Aquarian mythos on the Hermetic Astrology Podcast

 

Hapi

Hapi, Egyptian deity of the inundation of the Nile

Myths of the Aquarius Constellation

I had the pleasure of being interviewed by Gary Caton on the Hermetic Astrology Podcast exploring various myths associated with the Aquarius constellation. For the most part we focused upon Ganymede in Greek culture, Enki in Mesopotamian culture, and Hapi in Egyptian culture, as well as the ancient association of a cataclysmic Great Flood with Aquarius. We also talk about some of the ideas linked to C.G. Jung’s conception of the Age of Aquarius, and how his idea of the union of opposites can also be connected to the mythology of Aquarius.  I experienced a greater opening in understanding Aquarius through researching these myths and my conversation with Gary, and hope that you do too! If you haven’t listened to Gary’s Hermetic Astrology Podcast before, I recommend checking it out. Click here to listen.

Ea_(Babilonian)_-_EnKi_(Sumerian)

Enki, second on the right with water flowing from shoulders, has ancient associations with the Aquarius constellation and its watery section of the night sky

In the podcast I referenced my friend Jason Holley and his talk about the Ganymede myth in relation to the Aquarius archetype. If interested you can order his talk on Aquarius from Astrology University by clicking here.

Ganymede_Waters_Zeus_as_an_Eagle_by_Thorvaldsen

Ganymede Waters Zeus as an Eagle by Bertel Thorvaldsen

 

2 thoughts on “Aquarian mythos on the Hermetic Astrology Podcast

  1. This is a wonderfully rich conversation, thank you. It’s amazing to me how the threads of the web of life are drawn together to support and connect us.
    The images of salt and fresh water coming into contact to produce new life, and the subterranean springs and aquifers are very beautiful. But what I love most of all is the idea that we ought to allow newness to flow in, to rejuvenate us, without allowing ourselves to become waterlogged, or cast away, adrift on the sea of the unconscious.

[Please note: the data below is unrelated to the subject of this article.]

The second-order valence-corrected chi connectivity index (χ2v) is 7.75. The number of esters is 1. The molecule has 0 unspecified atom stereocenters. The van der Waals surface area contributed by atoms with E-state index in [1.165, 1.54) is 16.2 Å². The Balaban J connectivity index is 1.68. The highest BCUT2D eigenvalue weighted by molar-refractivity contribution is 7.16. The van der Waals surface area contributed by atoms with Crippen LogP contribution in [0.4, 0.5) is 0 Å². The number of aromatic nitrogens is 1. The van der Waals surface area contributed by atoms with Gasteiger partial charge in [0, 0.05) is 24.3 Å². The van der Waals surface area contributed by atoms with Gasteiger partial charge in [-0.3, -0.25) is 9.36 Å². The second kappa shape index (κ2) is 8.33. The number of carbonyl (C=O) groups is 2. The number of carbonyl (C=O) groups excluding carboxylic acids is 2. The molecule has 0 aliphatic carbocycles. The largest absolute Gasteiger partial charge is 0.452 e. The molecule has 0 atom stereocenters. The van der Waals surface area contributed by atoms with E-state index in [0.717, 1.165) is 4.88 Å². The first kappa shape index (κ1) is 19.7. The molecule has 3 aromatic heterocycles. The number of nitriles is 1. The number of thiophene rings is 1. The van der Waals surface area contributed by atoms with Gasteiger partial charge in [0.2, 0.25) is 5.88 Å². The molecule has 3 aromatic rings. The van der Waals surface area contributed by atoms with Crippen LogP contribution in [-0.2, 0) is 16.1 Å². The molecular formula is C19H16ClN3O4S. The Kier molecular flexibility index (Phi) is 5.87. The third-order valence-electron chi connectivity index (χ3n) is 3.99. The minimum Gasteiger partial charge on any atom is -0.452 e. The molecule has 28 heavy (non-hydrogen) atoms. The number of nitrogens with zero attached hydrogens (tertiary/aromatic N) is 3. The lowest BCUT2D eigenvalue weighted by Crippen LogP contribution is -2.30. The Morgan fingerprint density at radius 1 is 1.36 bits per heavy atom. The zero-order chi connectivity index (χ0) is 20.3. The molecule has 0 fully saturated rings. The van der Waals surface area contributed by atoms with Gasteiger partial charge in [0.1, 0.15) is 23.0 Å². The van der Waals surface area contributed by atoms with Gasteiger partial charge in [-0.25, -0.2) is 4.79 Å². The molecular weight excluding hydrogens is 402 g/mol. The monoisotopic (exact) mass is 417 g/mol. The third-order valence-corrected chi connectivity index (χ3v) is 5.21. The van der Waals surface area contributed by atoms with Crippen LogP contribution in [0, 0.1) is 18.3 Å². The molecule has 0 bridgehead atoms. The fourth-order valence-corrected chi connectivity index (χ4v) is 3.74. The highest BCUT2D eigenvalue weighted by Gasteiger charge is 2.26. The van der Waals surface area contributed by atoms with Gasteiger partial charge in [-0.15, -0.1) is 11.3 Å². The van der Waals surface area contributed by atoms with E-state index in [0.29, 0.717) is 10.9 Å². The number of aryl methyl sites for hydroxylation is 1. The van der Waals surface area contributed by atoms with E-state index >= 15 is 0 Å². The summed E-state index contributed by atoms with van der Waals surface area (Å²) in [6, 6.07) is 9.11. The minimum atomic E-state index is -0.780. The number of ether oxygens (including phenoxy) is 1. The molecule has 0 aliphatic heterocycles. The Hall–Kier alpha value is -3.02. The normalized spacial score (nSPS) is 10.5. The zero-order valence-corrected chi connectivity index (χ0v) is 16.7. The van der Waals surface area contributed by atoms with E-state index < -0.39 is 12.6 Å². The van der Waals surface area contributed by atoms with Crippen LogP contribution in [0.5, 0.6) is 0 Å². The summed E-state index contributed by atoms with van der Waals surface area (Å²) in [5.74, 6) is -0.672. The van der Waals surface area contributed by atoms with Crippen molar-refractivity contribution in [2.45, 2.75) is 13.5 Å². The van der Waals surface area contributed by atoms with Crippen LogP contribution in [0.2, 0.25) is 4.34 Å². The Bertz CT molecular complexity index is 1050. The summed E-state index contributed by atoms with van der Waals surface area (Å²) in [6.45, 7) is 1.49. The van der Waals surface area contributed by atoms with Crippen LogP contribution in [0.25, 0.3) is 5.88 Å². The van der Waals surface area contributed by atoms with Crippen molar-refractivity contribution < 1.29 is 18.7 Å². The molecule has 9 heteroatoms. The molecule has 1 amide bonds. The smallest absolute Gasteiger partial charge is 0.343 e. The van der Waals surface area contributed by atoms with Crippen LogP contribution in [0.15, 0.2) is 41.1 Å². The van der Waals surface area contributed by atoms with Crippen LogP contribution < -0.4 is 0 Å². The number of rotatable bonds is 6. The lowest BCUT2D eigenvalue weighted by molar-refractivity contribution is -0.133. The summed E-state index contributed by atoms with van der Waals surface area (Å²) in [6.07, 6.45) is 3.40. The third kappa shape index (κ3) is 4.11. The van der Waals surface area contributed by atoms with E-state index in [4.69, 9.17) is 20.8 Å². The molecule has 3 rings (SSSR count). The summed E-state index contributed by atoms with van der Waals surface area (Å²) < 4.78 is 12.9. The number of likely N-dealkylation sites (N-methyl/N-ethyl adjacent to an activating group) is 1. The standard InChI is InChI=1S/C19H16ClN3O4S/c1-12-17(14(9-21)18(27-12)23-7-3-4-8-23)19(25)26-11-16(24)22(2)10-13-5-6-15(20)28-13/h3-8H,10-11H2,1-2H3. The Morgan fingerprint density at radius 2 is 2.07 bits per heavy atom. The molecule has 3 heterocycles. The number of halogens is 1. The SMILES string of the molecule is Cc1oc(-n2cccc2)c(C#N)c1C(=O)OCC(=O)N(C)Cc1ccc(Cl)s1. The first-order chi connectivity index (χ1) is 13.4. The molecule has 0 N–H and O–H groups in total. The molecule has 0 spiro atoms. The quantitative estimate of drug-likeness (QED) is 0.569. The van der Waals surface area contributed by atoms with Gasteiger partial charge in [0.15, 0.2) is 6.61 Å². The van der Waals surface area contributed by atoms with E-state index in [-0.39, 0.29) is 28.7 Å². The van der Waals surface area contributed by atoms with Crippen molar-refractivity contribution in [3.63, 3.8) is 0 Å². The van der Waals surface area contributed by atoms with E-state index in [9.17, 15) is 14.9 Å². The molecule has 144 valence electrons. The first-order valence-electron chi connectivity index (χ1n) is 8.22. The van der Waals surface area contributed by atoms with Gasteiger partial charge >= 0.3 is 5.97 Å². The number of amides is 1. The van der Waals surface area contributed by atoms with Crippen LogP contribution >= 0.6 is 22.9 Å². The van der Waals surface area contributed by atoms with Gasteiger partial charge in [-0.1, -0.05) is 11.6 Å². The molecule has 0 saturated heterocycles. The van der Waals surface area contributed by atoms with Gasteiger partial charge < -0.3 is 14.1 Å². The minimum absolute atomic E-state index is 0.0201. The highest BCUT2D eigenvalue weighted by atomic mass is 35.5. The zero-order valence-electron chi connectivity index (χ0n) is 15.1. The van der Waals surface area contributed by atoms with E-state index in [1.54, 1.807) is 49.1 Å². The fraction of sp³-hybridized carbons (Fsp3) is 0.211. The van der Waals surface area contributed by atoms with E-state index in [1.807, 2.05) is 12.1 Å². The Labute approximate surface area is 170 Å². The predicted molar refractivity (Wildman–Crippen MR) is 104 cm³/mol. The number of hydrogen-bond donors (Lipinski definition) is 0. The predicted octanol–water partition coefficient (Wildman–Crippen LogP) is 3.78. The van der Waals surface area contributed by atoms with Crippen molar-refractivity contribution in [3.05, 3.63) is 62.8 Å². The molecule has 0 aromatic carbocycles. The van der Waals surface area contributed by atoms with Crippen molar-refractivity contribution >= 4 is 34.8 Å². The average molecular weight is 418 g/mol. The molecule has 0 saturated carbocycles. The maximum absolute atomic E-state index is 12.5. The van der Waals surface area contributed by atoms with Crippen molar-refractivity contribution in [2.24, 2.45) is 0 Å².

Marie Louise von Franz wrote about “the miraculous ship” in her book The Cat, as metaphor for the necessity of having something (like philosophy, religion or Jungian psychology) to cling to when we embark upon a journey into the imaginal realms.
    This could be linked to the helmsman who is able to steer and guide us through the unknown territories in which we find ourselves.
    James Hillman wrote in the Soul’s Code
    “Sophia had a most practical meaning, referring originally to the crafts of handling things, especially to the helmsman who steers the boat. The wise one steers well; the wisdom of the helmsman shows in the art of making minor adjustments in accord with accidents of water, wind and weight. The daimon teaches this wisdom by constant appraisals of events that seem to pull you off course. This is also philosophy: the love of making little corrections, little integrations of what seems not to fit in… These accidental movements neither hinder nor advance the main project. Rather they reshape it’s form, as it the course and the boat itself were being restructured by the soul’s responses to the events of life.”
    To me this is the essence of evolution and individuation. To be using the tools and skills we have accrued, to hear and feel the wind as it changes direction, to watch the stars, all in order to correct our course and help us to navigate the waters, the waves.
    I know Demetra George likened the Lord of the Ascendant to the helmsman in a talk she gave last year.
    And the helmsman could too be linked to Hermes himself in his guide as ferryman.
    So the point is, for me at least, to retrieve clues to follow, threads to pull, seeds to plant
    To Return (a la JC’s Hero’s Journey) with something of meaning value importance made manifest
    Something to integrate and embody that can then be witnessed by others

    • Thank you for sharing your thoughts Zoe! I’m glad you found our conversation interesting. I also like the same aspect you mentioned, about letting the Water Pourer renew and rejuvenate us rather than becoming flooded by unconscious forces. I like how you are linking in the helmsman and Hermes here – I wasn’t expecting us to start talking about Mercury as the night triplicity ruler of Aquarius but am really glad it came up. I’ve been thinking about it more, and very much like the thoughts you shared here of Mercury being a guide and retriever. So if someone is born at night with Aquarius rising, though Saturn would be the helmsman as domicile ruler, Mercury would be the triplicity ruler and so would also be offering insight into available support for the life.

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